Also on hand were Rogers' best friend since college, Shay Hill of Jacksonville, and another close friend of both men, Army Sgt. Kelly O'Connor, who also had been asked to participate in Hill's March 1 wedding. Rogers was an only child, was divorced and had no children of his own. O'Connor said the Army was his life.

Despite his grief over Rogers' death, Hill could still smile about how the two met while in college. Hill was helping to pay his way through Santa Fe Community College by selling peanuts alongside U.S. 301. He would wave to passing motorists, hoping his friendliness would encourage them to stop and buy some peanuts.

"One day he (Rogers) stopped and introduced himself and asked why I was waving at him every time he went by," Hill said. "He didn't realize that I was waving at everybody."

Rogers and Hill became roommates for a portion of their college careers. Rogers joined the ROTC program at the University of Florida and then accepted a commission in the U.S. Army in 1990.

"I'll remember him as a true American hero, a very generous spirit," Hill said.

Cathy Long said her fondest memory of her younger cousin will be "his knack for bringing people together."

Long said that Rogers was adopted by his parents, George and Genny Rogers, when they were older. He was their only child and about the same age as Long's oldest son. The Rogers family moved to Florida from New York in 1977 to Hampton, northeast of Gainesville, where Alan attended Hampton Elementary School. He went on to attend middle and high school in Starke.

"We didn't really get close until his parents became ill," Long said. George died of a heart attack in 2000 and Genny of kidney-related problems two years later.

"He preached at his mother's funeral," Long said.

Rogers had joined Ebenezer Missionary Baptist Church in Lincoln City as a youngster and was ordained as a pastor there when he was a young man. Ebenezer is where a funeral service will be held for Rogers at 11 a.m. Friday. Daniel Blackman, who coordinates Florida's Military Funeral Honors Program, said Rogers will be buried at Arlington National Cemetery later this month.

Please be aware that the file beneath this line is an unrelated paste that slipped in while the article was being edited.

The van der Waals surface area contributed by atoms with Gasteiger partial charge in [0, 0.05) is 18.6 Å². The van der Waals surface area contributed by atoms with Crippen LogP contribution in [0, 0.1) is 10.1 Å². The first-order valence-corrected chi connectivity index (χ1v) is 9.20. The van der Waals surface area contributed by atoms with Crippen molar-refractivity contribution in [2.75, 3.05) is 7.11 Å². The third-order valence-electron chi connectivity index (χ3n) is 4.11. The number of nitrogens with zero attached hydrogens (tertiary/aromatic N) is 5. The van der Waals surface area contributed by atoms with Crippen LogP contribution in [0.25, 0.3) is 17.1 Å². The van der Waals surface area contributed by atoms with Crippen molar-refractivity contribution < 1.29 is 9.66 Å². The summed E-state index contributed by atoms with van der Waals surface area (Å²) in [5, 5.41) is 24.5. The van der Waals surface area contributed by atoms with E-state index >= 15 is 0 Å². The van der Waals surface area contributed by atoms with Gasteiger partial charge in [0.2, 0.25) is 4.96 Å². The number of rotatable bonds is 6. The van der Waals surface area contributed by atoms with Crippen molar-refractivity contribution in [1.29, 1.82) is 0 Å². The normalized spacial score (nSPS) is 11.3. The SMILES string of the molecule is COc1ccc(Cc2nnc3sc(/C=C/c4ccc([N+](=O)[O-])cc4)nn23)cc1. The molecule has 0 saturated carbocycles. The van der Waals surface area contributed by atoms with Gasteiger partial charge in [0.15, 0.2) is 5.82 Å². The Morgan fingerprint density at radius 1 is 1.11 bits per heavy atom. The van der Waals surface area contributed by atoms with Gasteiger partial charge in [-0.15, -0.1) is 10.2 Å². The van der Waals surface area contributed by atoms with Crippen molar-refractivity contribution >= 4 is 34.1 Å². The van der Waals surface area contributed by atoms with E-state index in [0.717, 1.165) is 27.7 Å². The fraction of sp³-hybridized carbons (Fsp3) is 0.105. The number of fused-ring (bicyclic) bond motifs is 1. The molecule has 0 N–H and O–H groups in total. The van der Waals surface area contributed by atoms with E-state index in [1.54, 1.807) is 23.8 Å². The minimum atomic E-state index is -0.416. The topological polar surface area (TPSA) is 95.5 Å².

Those on hand to escort Rogers' casket from the airport to Starke included representatives of several agencies, including two former high school classmates: Starke Police Chief Gordon Smith and Lt. Barry Warren graduated from Bradford County High School with Rogers in 1985.

"When I was a senior, he was the commander of the Junior ROTC program," Warren said. "He was very knowledgeable about the concept and an excellent leader."

After graduation, Warren saw Rogers one more time - at The Oaks Mall in Gainesville.

"He told me he was doing what he loved, that he was in the Army and living his dream," Warren said. Others in the class of 1985 have phoned and e-mailed The Sun to express similar comments. Several recalled that Rogers was elected the most intellectual class member.

Sgt. O'Connor said Rogers' intellectual abilities were also recognized by the Army. According to O'Connor, Rogers earned his first master's degree through the online Phoenix University, then was accepted into an elite program.

"He was one of only 25 Army officers accepted into the public policy master's degree program at Georgetown University," O'Connor said. "That is how he got his internship at the Pentagon for the deputy secretary of defense."

To honor Rogers' memory, Long, Hill and O'Connor said a Web site has been established to accept scholarship donations as a memorial in lieu of flowers.

In addition to a military honor guard at Roger's funeral, the Patriot Guard Riders will be in attendance. The volunteer organization attends military funerals nationwide, according to John "Daze" Vincent, the guard's Florida ride captain. Vincent said the group's only mission is to make certain that respect is shown for those who die while serving the country and sometimes that means shielding mourners from protesters.

"We had a funeral for a soldier last week in Orlando and there were protesters there," Vincent said. "We don't think that's something the families should have to deal with."



Army Officer Remembered as Hero
Friends, Fellow Soldiers Mourn Loss of 'Exceptional' Man
By Donna St. George
Courtesy of the Washington Post
Saturday, March 22, 2008

He was a soldier first, and that was clear when Army Major Alan G. Rogers was buried at Arlington National Cemetery with full military honors. Rifles were fired. A bugler played taps. An Army chaplain said the decorated officer would be remembered as "one of the heroes of history."

Rogers, 40, was killed by a makeshift explosive device in Baghdad on January 27, 2008, while in a Humvee. "As God would have it," his commanding officer wrote to his family in a letter, "he shielded two men who probably would have been killed if Alan had not been there."

Rogers was a military intelligence officer who had worked at the Pentagon, served in the Persian Gulf War and was on his second tour in Iraq. When he was killed, he was attached to the 4th Infantry Division as part of a team that was embedded with and trained Iraqi soldiers.